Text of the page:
Meanwhile, DKC3 has some Game-&-Watch-like dojo game with Cranky wherein you have to block bouncing Spinies by holding in various directions as they near Cranky & some cheap knock-off o’ the bonus stage from Sonic 2, but with uglier, blurry pseudo-3D graphics that the Game Boy Advance was just great @. Thankfully, they only expect you to beat these games once to get the pointless Banana Bird, & then you ne’er have to touch them ’gain.

What’s worse ’bout the minigames in the 3rd remake is that they replace the much better 1 in the original: Cranky’s ball-throwing game. It may not’ve given you anything but extra lives & bananas, but it a’least trained you for Bleak. Plus, him sputtering taunts while crakily throwing colored balls in a carnaval fit him better than being black belt @ a god damn dojo. ¿What the hell were they thinking when they came up with that?

While the 1st game’s minigames felt simple & approachable, the 2nd 2 games’ felt clunky & awkward. The reason I couldn’t say much ’bout them, honestly, was ’cause I couldn’t be bothered to play them that much.

I may actually prefer the 1st remake to its original SNES version, despite the inferior aesthetics; but the 2 other remakes are definitely worse. The 3rd remake is a bit mo’ competitive thanks to “Pacifica”, but is hurt by its general bugginess & generally worse aesthetics.

’Nother thing made worse: the 1st remake’s game o’er screen is less hilariously grim without the empty dark void o’ death.

Then ’gain, that background makes me think DK Jungle has been invaded by toxic clouds, so perhaps it’s e’en mo’ grim.

Posted in GBA Tribute, Video Games

The Crash Bandicoot GBA Games

My experience with Crash Bandicoot is opposite to Spyro’s in 1 strange way: while I hardly played the GBA Spyro games, — ’cause just look @ them — I hardly e’er played the PlayStation Crash Bandicoot games, ’cept for faint memories o’ playing Crash Bash when I was li’l & rather recently trying the 3rd. Unsurprisingly, my short experience told me that the PlayStation games were probably superior to the GBA games ( as well as probably any other Crash games ), much as I’m certain the PlayStation Spyro games are superior to… well, any other Spyro games.

But this is a GBA tribute, not a PlayStation tribute, & it’s the month for the ugly cousins to shine, so let’s look @ the GBA games. I actually almost forgot ’bout this & ne’er would’ve come close to writing ’bout it if not for my bizarre decision to talk ’bout the… less grandiose games for the GBA.

The Huge Adventure ( XS in Europe ) & N-Tranced

Truthfully, these games aren’t too bad. They stay as true to Crash as the Game Boy Mario games stayed true to Mario: they play somewhat like Crash, just a li’l worse & much less advanced in aesthetics or gameplay. They’re OK Crash games, much like the Super Mario Land1 games were just OK Mario games — nobody in their right mind would e’er say they’re better than Super Mario Bros. 3 or Super Mario World.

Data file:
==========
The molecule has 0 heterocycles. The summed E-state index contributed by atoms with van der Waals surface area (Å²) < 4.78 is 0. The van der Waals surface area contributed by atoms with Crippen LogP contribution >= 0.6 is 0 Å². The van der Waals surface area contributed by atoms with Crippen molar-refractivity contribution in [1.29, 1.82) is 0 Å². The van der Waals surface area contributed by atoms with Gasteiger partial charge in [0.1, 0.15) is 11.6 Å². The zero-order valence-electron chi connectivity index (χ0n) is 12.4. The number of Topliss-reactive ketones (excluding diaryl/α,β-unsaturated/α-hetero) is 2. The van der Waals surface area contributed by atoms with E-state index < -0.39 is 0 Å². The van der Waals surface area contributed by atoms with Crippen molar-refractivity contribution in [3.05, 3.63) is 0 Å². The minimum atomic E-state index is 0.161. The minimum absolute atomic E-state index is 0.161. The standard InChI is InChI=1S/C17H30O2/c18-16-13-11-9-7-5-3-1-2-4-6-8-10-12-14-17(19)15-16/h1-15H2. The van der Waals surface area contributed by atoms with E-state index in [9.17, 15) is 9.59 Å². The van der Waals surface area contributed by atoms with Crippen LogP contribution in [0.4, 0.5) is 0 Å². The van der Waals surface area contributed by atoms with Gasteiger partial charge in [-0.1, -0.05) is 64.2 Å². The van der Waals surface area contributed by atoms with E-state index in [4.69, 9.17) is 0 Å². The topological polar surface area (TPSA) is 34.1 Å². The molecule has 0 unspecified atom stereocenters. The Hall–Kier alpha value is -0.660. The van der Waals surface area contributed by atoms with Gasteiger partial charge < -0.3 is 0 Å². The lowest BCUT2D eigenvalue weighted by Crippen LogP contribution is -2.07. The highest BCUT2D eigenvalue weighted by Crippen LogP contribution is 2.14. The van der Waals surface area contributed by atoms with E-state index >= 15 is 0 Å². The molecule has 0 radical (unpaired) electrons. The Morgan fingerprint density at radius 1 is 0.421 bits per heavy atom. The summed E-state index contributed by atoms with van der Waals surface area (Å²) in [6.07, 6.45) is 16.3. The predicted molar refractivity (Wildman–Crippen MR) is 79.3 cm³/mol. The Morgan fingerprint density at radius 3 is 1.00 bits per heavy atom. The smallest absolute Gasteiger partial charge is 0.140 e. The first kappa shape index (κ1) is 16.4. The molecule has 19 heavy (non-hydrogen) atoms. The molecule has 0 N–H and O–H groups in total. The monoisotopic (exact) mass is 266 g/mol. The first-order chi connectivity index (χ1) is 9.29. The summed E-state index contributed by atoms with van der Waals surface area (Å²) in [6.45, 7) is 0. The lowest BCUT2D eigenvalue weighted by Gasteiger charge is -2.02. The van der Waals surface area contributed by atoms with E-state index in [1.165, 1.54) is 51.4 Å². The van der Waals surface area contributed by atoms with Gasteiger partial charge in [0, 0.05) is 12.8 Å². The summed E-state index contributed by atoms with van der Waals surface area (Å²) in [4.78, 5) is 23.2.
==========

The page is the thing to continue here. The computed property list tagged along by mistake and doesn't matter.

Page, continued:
My lack o’ experience with Crash Bandicoot isn’t any deterrence from it, but simply a lack o’ thinking ’bout it. It’s too bad, since after trying it out, I’ve become quite fond o’ how simple, & yet how clever & fun, the crate system is: to 100% a level, you need to destroy all the crates. This requires some strategy, as some crates require other crates to reach them; destroy the necessary crate without reaching the other crate & you’re hosed. There’s also different types o’ crates: crates that take multiple bounces to break, crates that must be spun into to destroy.

There are also dangerous TNT & Nitro crates. TNT crates hurt you if they explode near you, & explode in your face if you try breaking them with a spin attack or belly flop. You have to jump on them to start a downward timer to blow them up, as well as any surrounding crates. However, crates with power-ups & extra lives that are blown up with TNT don’t give their presents if you blow them up this way, adding a risk-&-reward treatment to TNT. Lastly, Nitro blocks hurt you if you touch them @ all & require hitting a green metal box with an ! — usually located @ the end o’ the level — to destroy them all.

The 1 annoying thing is that the 1st game oft requires you to have an ability you learn later to 100% a level, forcing you to go back & complete it as a form o’ cheap elongation. That this game has the Yoshi’s Island style o’ making you get everything in 1 go, rather than the Donkey Kong Country style o’ letting you get collectibles in as many or few trips as possible without having to beat the level on each grab, makes it e’en mo’ annoying.

I’m also not so fond o’ some o’ the gimmick levels, ’specially in N-Tranced. While the shoot-out with the blimps in the 1st game are rather cool, most o’ the gimmick levels in N-Tranced are pointless & slow @ best. @ worst, they’re an abomination: the autoscrolling races where you’re running from a polar bear / shark on a smaller bear / jet skis are borderline trial-&-error, since you hardly have time to see anything before it hits you. ¿What idiot thought making you head toward the screen was a good idea?